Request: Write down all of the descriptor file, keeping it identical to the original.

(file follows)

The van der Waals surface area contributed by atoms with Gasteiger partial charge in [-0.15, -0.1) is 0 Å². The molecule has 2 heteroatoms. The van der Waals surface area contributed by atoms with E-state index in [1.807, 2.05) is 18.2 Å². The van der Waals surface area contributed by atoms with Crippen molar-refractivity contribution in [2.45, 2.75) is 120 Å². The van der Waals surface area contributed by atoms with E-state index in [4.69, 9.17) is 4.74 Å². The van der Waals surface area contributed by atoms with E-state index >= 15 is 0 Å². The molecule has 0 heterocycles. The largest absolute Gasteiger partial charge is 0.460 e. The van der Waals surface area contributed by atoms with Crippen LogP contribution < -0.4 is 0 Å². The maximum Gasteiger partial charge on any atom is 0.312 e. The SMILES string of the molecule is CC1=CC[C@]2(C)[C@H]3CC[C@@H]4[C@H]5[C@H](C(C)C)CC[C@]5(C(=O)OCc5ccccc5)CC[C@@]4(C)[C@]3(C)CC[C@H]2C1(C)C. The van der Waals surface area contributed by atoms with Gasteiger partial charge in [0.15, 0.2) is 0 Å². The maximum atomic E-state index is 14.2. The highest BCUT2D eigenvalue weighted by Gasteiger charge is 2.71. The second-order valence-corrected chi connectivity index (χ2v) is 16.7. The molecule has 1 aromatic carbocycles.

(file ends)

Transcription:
The van der Waals surface area contributed by atoms with Gasteiger partial charge in [-0.15, -0.1) is 0 Å². The molecule has 2 heteroatoms. The van der Waals surface area contributed by atoms with E-state index in [1.807, 2.05) is 18.2 Å². The van der Waals surface area contributed by atoms with Crippen molar-refractivity contribution in [2.45, 2.75) is 120 Å². The van der Waals surface area contributed by atoms with E-state index in [4.69, 9.17) is 4.74 Å². The van der Waals surface area contributed by atoms with E-state index >= 15 is 0 Å². The molecule has 0 heterocycles. The largest absolute Gasteiger partial charge is 0.460 e. The van der Waals surface area contributed by atoms with Crippen LogP contribution < -0.4 is 0 Å². The maximum Gasteiger partial charge on any atom is 0.312 e. The SMILES string of the molecule is CC1=CC[C@]2(C)[C@H]3CC[C@@H]4[C@H]5[C@H](C(C)C)CC[C@]5(C(=O)OCc5ccccc5)CC[C@@]4(C)[C@]3(C)CC[C@H]2C1(C)C. The van der Waals surface area contributed by atoms with Gasteiger partial charge in [0.15, 0.2) is 0 Å². The maximum atomic E-state index is 14.2. The highest BCUT2D eigenvalue weighted by Gasteiger charge is 2.71. The second-order valence-corrected chi connectivity index (χ2v) is 16.7. The molecule has 1 aromatic carbocycles.